To admit that our current viewpoint doesn’t provide an accurate picture of the whole and to accept that other viewpoints may be just as valid as ours requires effort – effort to understand from all angles, effort to recognize the value of a different perspective, effort to appreciate diversity, but also effort to cheerfully abandon all these partial viewpoints yet again. For if we don’t learn to let go of everything that helped to guide us to this insight, we may find ourselves stuck in our own trap of limited fixedness.

    True transformation begins when we become aware of our actual condition

    Oddly enough, recognizing this is the first step to greater understanding. It takes a certain amount of introspection and reflection to admit that despite everything we know and experience we can never be sure to really see the whole picture given by our senses and interpreted by our rational faculties. It’s only when we recognize our own limited condition and then make the effort to look beyond our narrow horizon in order to endlessly explore, understand and honour the existence of another perspective, no matter how different, that the duality within us (THIS or THAT, HERE or THERE, etc.) slowly starts to fade.

    Little by little we open up to the unknown and, paradoxically, also learn to let go of it again. In this state of openness and constant letting go, there’s room for something new to emerge: the possibility for transformation.

    In the all-encompassing perspective, there’s neither THIS nor THAT

    Breaking through the conditioned cycle of our experiences and habitual patterns of thinking however isn’t simply a mental process. It’s a dynamic process that engages the whole of the body (our senses) as well as the mind (awareness of the present moment to explore WITH our senses what is actually happening). It requires to continually put into practice one of the key teachings of yoga: everything in the universe is in constant motion, including our body and our mind. Nothing is fixed. Nothing is permanent. THIS or THAT, HERE or THERE, etc. really have no meaning, except in a dynamic context where everything is interconnected and where everything is subject to change. To hold on to any fixed viewpoint in this perpetual movement of expansion and contraction clearly is incompatible with life – and opening up and letting go becomes the only way to offer an all-encompassing perspective.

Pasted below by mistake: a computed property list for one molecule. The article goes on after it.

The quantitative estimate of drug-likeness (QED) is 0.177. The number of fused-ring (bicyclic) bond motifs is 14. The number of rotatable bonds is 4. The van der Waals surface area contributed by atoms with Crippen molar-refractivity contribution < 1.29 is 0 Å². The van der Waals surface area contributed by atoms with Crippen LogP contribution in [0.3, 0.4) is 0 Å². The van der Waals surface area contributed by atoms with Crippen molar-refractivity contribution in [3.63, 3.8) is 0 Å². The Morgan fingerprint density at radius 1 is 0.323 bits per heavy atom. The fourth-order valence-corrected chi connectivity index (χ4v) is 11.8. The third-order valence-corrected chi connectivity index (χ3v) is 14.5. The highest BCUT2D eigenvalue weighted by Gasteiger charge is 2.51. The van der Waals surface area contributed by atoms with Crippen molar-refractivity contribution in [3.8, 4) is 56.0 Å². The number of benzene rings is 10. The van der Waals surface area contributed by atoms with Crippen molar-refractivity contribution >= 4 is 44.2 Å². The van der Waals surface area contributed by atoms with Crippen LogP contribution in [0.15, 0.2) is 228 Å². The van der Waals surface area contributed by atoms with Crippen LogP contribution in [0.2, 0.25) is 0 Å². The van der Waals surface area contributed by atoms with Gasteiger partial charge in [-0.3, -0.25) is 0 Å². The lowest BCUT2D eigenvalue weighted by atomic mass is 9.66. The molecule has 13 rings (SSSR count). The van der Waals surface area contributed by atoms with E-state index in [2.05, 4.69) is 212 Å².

When we recognize this dynamic process and understand its implications, there’s a magical sense of wonder in everything we look at. Finally, we allow ourselves to flow with life instead of struggling against it.

    The irony however is that accepting this freedom of movement and letting go of our habitual tendencies, as easy as it may sound, is still one of the most difficult things for us to do. Several thousand feet high above the Swiss Alps it seemed so simple, so easy, so close. Upon touch-down, habitual reality caught up with me when, looking at my photographs, the woman with the iPod said to me: “Oh, THIS is what you were looking at.”

    Indeed, THAT is what I was looking for.

    How often are you looking in order to confirm what you think you know?

    And how often are you looking in order to discover something new?

    Happy Earth Day!

    Thursday, April 22. 2010

    Today, April 22, we celebrate Earth Day in the northern hemisphere, a day in which the world unites to inspire appreciation for the Earth's environment.

    Earth Day was founded in 1970 by U.S. Senator Gaylord Nelson. Its main purpose is to raise public awareness of our fragile environment and to protect our planet. Celebrated in over 175 countries, Earth Day is considered the largest secular holiday in the world according to Earth Day Network. It is celebrated by more than a half billion people every year.

    What you can do?
       - Make your home Earth friendly
       - Appreciate < respect the Earth's environment
       - Plant a tree
       - Walk, bike, or carpool to reduce emissions
       - Know your carbon footprint

    Make a change! Make every day Earth Day!

    For more information visit the Earth Day Network.

    Meditation and yoga soon available on prescription?

    Tuesday, January 5. 2010

    The Mental Health Foundation, a UK charity, has released a report today calling for people who suffer from recurrent depression to be offered meditation techniques and yoga to help them out of the cycle of what psychiatrists call "learned helplessness." The "Be Mindful" report points to evidence that emptying the mind is more likely to help people to recover from depression rather than pills. The mental health charity has thus launched a campaign to make mindfulness courses based on meditation and yoga available widely on the NHS.

    One of the UK’s leading mindfulness experts, Mark Williams, Professor of Clinical Psychology and Director of the Mindfulness Centre at the University of Oxford, said: "We're beginning to discover that meditation practices can have extremely powerful effects on our health. We now have a very good treatment for recurrent depression which urgently needs to be rolled out to all patients that need it."

    Order the full report here.

    Read the official press release.

    Or visit the Be Mindful website live from the Tuesday 5 January.

    About the Mental Health Foundation: The Mental Health Foundation uses research and practical projects to help people survive, recover from and prevent mental health problems. The charity works to influence policy, including government at the highest levels.
    (Page 1 of 1, totaling 4 entries)

    Subscribe

    Blogs I Like

    esutra
    Leslie Kaminoff's blog, making waves in the yoga community since 1998

    AYP Forum
    Advanced Yoga Practices Support Forum

    AYP Main
    Advanced Yoga Practices Main Lessons

    AYP Tantra
    Advanced Yoga Practices Tantra Lessons

    My Teachers

    Godfrey Devereux
    Dynamic Astanga Vinyasa Flow Yoga

    Kira Balaskas
    Traditional Thai Yoga Massage

    Leslie Kaminoff
    Yoga and Breath Anatomy